Client Rights and Responsibilities
- Clients have the right to be treated with dignity and respect.
- Clients have the right to fair treatment, regardless of race, ethnicity, creed, religious belief, sexual orientation, gender, age, health status, or source of payment for care.
- Clients have the right to have their treatment and other patient information kept private. Only by law may records be released without patient permission.
- Clients have the right to access care easily and in a timely fashion. Clients have the right to a candid discussion about all their treatment choices, regardless of cost or coverage by their benefit plan.
- Clients have the right to share in developing their plan of care.
- Clients have the right to the delivery of services in a culturally competent manner.
- Clients have the right to information about the organization, its providers, services and role in the treatment process.
- Clients have the right to information about provider work history and training.
- Clients have the right to information about clinical guidelines used in providing and managing their care.
- Clients have the right to know about advocacy and community groups and prevention services.
- Clients have the right to freely file a complaint, grievance, or appeal, and to learn how to do so.
- Clients have the right to know about laws that relate to their rights and responsibilities.
- Clients have the right to know of their rights and responsibilities in the treatment process, and to make recommendations regarding the organizations rights and responsibilities policy.
- Clients have the responsibility to treat those giving them care with dignity and respect.
- Clients have the responsibility to give providers the information they need, in order to provide the best care possible.
- Clients have the responsibility to ask their providers questions about their care.
- Clients have the responsibility to help develop and follow the agreed-upon treatment plan.
- Clients have the responsibility to let their provider know that the treatment plan no longer works for them.
- Clients have the responsibility to tell their provider about medication changes.
- Clients have the responsibility to keep their appointments. Patients should call their providers as soon as possible if they need to cancel visits.
- Clients have the responsibility to let their provider know about their insurance coverage, and any changes to it.
- Clients have the responsibility not to take action that could harm others.
- Clients have the responsibility to report fraud and abuse.
- Clients have the responsibility to openly report concerns or quality of care.
- Clients have the responsibility to let their provider know about any changes to their contact information (name, address, phone, etc.)
- Clients have the right and the responsibility to understand and help develop plans and goals to improve their health.
South Shore Autism Center values your privacy and adheres to all federal and state regulations regarding the protection of your personal information. SSAC assigns a code to each child at the start of services, so that this code can be listed on data sheets and other documents that are not kept secure during service delivery. All paper files that contain personal identifying information, such as your child’s full name, date of birth, address, etc. are kept in locked cabinets at the center. All digital files that contain personal identifying information are password protected and only staff who need this information to deliver treatment, payment, and health care options (TPO) have access to those files. Any use of client information outside those purposes must be preceded by informed, written consent from the client or a parent/guardian.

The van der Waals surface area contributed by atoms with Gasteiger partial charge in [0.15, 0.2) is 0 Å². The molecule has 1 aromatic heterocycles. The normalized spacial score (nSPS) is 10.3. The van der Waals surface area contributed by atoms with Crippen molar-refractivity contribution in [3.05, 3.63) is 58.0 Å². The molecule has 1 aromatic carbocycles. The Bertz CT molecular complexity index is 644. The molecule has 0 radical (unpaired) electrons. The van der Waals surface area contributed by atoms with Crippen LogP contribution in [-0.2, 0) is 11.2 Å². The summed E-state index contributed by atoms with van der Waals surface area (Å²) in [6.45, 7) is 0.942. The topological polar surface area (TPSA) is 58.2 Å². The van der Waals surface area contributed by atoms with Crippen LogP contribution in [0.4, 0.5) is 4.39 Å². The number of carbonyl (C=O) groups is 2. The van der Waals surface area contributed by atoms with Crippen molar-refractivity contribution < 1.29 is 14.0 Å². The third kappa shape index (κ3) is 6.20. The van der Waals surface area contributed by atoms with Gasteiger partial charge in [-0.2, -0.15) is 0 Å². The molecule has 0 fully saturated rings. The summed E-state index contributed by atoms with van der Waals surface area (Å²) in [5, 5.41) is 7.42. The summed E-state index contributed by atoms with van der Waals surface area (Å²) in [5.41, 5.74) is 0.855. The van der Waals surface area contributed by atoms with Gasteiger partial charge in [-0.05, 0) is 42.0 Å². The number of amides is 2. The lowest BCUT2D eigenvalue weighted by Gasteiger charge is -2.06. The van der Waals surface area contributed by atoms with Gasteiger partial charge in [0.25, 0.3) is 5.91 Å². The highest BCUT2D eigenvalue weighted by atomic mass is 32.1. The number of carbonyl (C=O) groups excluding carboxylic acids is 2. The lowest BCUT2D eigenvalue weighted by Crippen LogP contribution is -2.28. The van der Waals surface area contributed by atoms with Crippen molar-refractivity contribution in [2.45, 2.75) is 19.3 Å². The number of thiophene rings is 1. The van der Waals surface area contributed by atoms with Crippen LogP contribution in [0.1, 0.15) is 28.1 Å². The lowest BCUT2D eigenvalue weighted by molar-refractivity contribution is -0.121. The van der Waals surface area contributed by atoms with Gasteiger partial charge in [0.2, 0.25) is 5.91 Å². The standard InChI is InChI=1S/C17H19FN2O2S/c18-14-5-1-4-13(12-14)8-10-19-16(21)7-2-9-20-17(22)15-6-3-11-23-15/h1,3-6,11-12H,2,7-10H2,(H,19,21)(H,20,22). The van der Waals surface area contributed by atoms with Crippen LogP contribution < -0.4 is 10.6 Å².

In certain specific circumstances, and only in these circumstances, confidentiality may be breached without consent. These situations are as follows:
- If a staff member suspects abuse or neglect of the client, s/he is mandated to report this to the Department of Children and Families. Supervisors should guide and advise supervisees in this process.
- If a staff member witnesses or suspects imminent likelihood of the client harming self or others, this behavior is outside of known parameters of the client’s typical behavior, and the staff member cannot safely or quickly de-escalate the behavior, s/he should alert authorities to the situation.
- For purposes of billing, collection of payment, and communication with insurance providers, confidential information may be conveyed, given that proper protections are in place and appropriate means of communication are utilized.
- If required to do so by law, such as responding to a court order or subpoena, or for legally authorized health oversight activities, such as audits and investigations.
At all times, SSAC staff use and communicate only the amount of information necessary about a client. SSAC staff members avoid using identifying information to the maximum extent possible (e.g., always use client codes instead of names; avoid talking about clients in the presence of other clients and families; avoid talking about clients with persons outside the agency without written consent to share information).
During the initial intake evaluation as well as on an annual basis once services are ongoing, parents/guardians will be given consent forms to sign including a HIPAA (Health Insurance Portability and Accountability Act of 1996) consent form. You can request a copy of our Notice of Privacy Practices at any time for additional information. If there was ever an accidental breach of confidentiality, you would be notified immediately by a member of our Administration. At that time, we would discuss with you steps we would take to remedy any breach of confidentiality and/or to prevent further issues.